Just the facts – What Federal and County research says about Sharrows

It was a full house at a town hall meeting last night in Manhattan Beach as both City Staff and Police Chief Irvine educated the residents about Sharrows.  As over 50 cities have already proven, the painting of inexpensive Sharrows create a safer city for bike riders, pedestrians, as well as drivers.  These Sharrows have been painted on busy roads, residential streets, narrow streets, wide streets, and even streets with small hills. While both sides agreed that Manhattan Beach is deficient in safe streets for riding bicycles as well as a desire to improved enforcement for both drivers and motorists to follow the rules, most of those in support expressed the very real opportunity that the Master Bicycle Plan presents - a desire to see more children and residents choosing to ride their bikes around town once the recommendations could be implemented. For further reference, here are two reports, one Federal, and one by LA County...
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What a Sharrow does not do!

While Sharrows are becoming more and more popular throughout the United States as a way to create safer communities by reducing accidents, Sharrows, or "shared roads" sometimes it is easier to explain what Sharrows do not do: Sharrows effectively do not create anything new as the painted markings on the street only mean to reinforce existing law. Sharrows do not create any new laws or rights-of-way for bike riders. ...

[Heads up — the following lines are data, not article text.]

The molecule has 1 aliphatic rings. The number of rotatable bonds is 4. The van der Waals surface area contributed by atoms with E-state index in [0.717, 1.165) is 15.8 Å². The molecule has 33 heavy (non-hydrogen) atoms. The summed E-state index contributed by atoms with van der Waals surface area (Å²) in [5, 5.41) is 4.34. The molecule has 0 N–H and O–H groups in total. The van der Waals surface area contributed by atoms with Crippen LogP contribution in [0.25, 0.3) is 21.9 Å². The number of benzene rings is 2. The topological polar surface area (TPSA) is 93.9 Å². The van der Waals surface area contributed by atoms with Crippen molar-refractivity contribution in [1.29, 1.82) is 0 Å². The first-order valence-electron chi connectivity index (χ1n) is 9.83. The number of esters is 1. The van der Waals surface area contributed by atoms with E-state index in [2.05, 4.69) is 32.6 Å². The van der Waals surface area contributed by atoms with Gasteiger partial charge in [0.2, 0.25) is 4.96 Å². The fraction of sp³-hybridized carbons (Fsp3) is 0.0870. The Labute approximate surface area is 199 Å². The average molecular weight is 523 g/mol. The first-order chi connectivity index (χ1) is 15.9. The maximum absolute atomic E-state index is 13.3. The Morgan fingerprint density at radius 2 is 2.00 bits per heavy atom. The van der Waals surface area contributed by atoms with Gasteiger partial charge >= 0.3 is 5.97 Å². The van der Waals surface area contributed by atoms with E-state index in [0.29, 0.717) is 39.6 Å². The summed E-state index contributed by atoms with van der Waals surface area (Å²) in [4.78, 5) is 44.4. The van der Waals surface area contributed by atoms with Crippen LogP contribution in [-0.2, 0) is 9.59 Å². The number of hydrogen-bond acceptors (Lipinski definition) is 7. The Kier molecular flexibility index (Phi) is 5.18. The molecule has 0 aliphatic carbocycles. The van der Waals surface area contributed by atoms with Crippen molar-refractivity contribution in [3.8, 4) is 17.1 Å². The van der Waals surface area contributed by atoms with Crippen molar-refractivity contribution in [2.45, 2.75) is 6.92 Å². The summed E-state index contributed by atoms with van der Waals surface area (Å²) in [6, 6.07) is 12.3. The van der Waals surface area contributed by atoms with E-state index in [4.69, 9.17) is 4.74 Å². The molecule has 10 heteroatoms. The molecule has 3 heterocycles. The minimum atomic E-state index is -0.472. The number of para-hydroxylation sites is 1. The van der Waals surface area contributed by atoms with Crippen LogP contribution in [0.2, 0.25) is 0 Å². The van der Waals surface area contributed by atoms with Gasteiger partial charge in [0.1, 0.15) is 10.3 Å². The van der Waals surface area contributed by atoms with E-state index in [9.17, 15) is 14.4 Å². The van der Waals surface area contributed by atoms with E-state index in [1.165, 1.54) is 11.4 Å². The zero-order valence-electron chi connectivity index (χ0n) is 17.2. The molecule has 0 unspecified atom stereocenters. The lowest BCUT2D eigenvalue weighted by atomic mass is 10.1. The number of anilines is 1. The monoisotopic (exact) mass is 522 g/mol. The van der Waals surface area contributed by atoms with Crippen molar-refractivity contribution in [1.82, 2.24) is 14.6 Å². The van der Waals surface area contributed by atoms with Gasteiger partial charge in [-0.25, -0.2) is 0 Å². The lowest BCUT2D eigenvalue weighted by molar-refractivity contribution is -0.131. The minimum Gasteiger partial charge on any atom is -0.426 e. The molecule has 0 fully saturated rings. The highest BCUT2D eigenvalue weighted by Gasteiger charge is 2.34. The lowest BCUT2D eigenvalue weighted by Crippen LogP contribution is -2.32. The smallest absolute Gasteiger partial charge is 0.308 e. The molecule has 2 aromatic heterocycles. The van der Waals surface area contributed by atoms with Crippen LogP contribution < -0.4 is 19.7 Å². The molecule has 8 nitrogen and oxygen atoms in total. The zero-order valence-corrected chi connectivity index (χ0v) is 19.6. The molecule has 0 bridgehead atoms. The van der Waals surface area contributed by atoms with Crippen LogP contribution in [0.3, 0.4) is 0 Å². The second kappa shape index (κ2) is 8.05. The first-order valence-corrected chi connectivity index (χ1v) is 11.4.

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Just what is a “Sharrow” anyway?

A Bicycle Sharrow is a "shared road" that has bicycle symbols placed on the roadway lane to remind motorists that there may be people riding bikes.  Unlike bicycle lanes, they do not designate a particular part of the roadways for the exclusive use of bicycles.  In other words, automobiles can continue to drive on same part of the road. Bike Sharrows are designed primarily for safety as it tends to have a calming effect on traffic as well as keeping bikes off of sidewalks.  Moreover, bike sharrows also benefit pedestrians as drivers become more aware of their surroundings.  ...
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